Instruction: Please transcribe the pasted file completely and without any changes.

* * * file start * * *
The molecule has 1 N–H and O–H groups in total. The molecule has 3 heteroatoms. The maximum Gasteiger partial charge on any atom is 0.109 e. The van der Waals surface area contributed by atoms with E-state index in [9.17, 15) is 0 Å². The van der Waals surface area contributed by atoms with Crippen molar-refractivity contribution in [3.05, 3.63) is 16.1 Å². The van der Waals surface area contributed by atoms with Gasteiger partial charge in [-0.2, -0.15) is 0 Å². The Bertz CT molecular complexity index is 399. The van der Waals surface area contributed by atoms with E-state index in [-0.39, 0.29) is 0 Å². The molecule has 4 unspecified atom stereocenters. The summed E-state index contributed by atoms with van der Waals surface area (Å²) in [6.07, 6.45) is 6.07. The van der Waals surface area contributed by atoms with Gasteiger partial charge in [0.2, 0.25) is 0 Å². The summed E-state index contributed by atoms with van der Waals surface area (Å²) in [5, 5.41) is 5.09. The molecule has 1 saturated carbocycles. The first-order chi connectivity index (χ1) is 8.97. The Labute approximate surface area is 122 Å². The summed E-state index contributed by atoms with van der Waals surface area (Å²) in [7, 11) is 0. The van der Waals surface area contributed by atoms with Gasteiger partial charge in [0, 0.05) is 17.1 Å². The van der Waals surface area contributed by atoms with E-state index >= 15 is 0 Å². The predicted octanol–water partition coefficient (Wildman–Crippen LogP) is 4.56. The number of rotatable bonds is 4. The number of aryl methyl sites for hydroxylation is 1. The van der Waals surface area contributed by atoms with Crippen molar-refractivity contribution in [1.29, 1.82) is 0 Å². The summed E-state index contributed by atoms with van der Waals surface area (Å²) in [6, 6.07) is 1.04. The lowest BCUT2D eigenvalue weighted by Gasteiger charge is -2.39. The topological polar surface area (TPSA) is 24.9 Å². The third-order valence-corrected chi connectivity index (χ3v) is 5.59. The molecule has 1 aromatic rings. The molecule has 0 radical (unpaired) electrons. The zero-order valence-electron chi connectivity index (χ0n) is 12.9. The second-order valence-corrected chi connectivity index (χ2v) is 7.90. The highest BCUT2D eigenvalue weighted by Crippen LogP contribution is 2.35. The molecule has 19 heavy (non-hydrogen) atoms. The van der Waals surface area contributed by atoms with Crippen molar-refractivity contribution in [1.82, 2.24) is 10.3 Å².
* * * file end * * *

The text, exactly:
The molecule has 1 N–H and O–H groups in total. The molecule has 3 heteroatoms. The maximum Gasteiger partial charge on any atom is 0.109 e. The van der Waals surface area contributed by atoms with E-state index in [9.17, 15) is 0 Å². The van der Waals surface area contributed by atoms with Crippen molar-refractivity contribution in [3.05, 3.63) is 16.1 Å². The van der Waals surface area contributed by atoms with Gasteiger partial charge in [-0.2, -0.15) is 0 Å². The Bertz CT molecular complexity index is 399. The van der Waals surface area contributed by atoms with E-state index in [-0.39, 0.29) is 0 Å². The molecule has 4 unspecified atom stereocenters. The summed E-state index contributed by atoms with van der Waals surface area (Å²) in [6.07, 6.45) is 6.07. The van der Waals surface area contributed by atoms with Gasteiger partial charge in [0.2, 0.25) is 0 Å². The summed E-state index contributed by atoms with van der Waals surface area (Å²) in [5, 5.41) is 5.09. The molecule has 1 saturated carbocycles. The first-order chi connectivity index (χ1) is 8.97. The Labute approximate surface area is 122 Å². The summed E-state index contributed by atoms with van der Waals surface area (Å²) in [7, 11) is 0. The van der Waals surface area contributed by atoms with Gasteiger partial charge in [0, 0.05) is 17.1 Å². The van der Waals surface area contributed by atoms with E-state index >= 15 is 0 Å². The predicted octanol–water partition coefficient (Wildman–Crippen LogP) is 4.56. The number of rotatable bonds is 4. The number of aryl methyl sites for hydroxylation is 1. The van der Waals surface area contributed by atoms with Crippen molar-refractivity contribution in [1.29, 1.82) is 0 Å². The summed E-state index contributed by atoms with van der Waals surface area (Å²) in [6, 6.07) is 1.04. The lowest BCUT2D eigenvalue weighted by Gasteiger charge is -2.39. The topological polar surface area (TPSA) is 24.9 Å². The third-order valence-corrected chi connectivity index (χ3v) is 5.59. The molecule has 1 aromatic rings. The molecule has 0 radical (unpaired) electrons. The zero-order valence-electron chi connectivity index (χ0n) is 12.9. The second-order valence-corrected chi connectivity index (χ2v) is 7.90. The highest BCUT2D eigenvalue weighted by Crippen LogP contribution is 2.35. The molecule has 19 heavy (non-hydrogen) atoms. The van der Waals surface area contributed by atoms with Crippen molar-refractivity contribution in [1.82, 2.24) is 10.3 Å².